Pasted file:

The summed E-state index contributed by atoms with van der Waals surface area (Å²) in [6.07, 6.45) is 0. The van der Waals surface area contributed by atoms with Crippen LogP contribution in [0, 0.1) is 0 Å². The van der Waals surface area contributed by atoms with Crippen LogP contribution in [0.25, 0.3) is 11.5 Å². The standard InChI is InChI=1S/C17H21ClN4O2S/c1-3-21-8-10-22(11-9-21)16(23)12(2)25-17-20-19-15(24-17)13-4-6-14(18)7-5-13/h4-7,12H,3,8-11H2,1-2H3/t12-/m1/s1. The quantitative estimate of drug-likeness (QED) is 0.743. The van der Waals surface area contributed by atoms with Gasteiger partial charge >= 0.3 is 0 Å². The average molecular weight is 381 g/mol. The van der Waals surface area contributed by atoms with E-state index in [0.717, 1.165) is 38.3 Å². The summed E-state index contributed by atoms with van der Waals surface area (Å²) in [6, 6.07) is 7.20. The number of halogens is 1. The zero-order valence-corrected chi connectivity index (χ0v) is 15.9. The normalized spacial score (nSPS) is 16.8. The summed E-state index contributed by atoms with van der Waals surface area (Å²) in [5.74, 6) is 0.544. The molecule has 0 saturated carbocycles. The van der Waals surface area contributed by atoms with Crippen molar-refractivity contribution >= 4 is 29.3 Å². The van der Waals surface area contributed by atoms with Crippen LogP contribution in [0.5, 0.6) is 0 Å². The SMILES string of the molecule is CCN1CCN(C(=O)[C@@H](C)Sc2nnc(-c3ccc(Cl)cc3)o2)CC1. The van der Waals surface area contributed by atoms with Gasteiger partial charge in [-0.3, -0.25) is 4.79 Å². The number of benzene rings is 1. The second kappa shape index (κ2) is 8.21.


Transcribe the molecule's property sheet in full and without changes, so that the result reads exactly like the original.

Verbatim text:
The summed E-state index contributed by atoms with van der Waals surface area (Å²) in [6.07, 6.45) is 0. The van der Waals surface area contributed by atoms with Crippen LogP contribution in [0, 0.1) is 0 Å². The van der Waals surface area contributed by atoms with Crippen LogP contribution in [0.25, 0.3) is 11.5 Å². The standard InChI is InChI=1S/C17H21ClN4O2S/c1-3-21-8-10-22(11-9-21)16(23)12(2)25-17-20-19-15(24-17)13-4-6-14(18)7-5-13/h4-7,12H,3,8-11H2,1-2H3/t12-/m1/s1. The quantitative estimate of drug-likeness (QED) is 0.743. The van der Waals surface area contributed by atoms with Gasteiger partial charge >= 0.3 is 0 Å². The average molecular weight is 381 g/mol. The van der Waals surface area contributed by atoms with E-state index in [0.717, 1.165) is 38.3 Å². The summed E-state index contributed by atoms with van der Waals surface area (Å²) in [6, 6.07) is 7.20. The number of halogens is 1. The zero-order valence-corrected chi connectivity index (χ0v) is 15.9. The normalized spacial score (nSPS) is 16.8. The summed E-state index contributed by atoms with van der Waals surface area (Å²) in [5.74, 6) is 0.544. The molecule has 0 saturated carbocycles. The van der Waals surface area contributed by atoms with Crippen molar-refractivity contribution >= 4 is 29.3 Å². The van der Waals surface area contributed by atoms with Crippen LogP contribution in [0.5, 0.6) is 0 Å². The SMILES string of the molecule is CCN1CCN(C(=O)[C@@H](C)Sc2nnc(-c3ccc(Cl)cc3)o2)CC1. The van der Waals surface area contributed by atoms with Gasteiger partial charge in [-0.3, -0.25) is 4.79 Å². The number of benzene rings is 1. The second kappa shape index (κ2) is 8.21.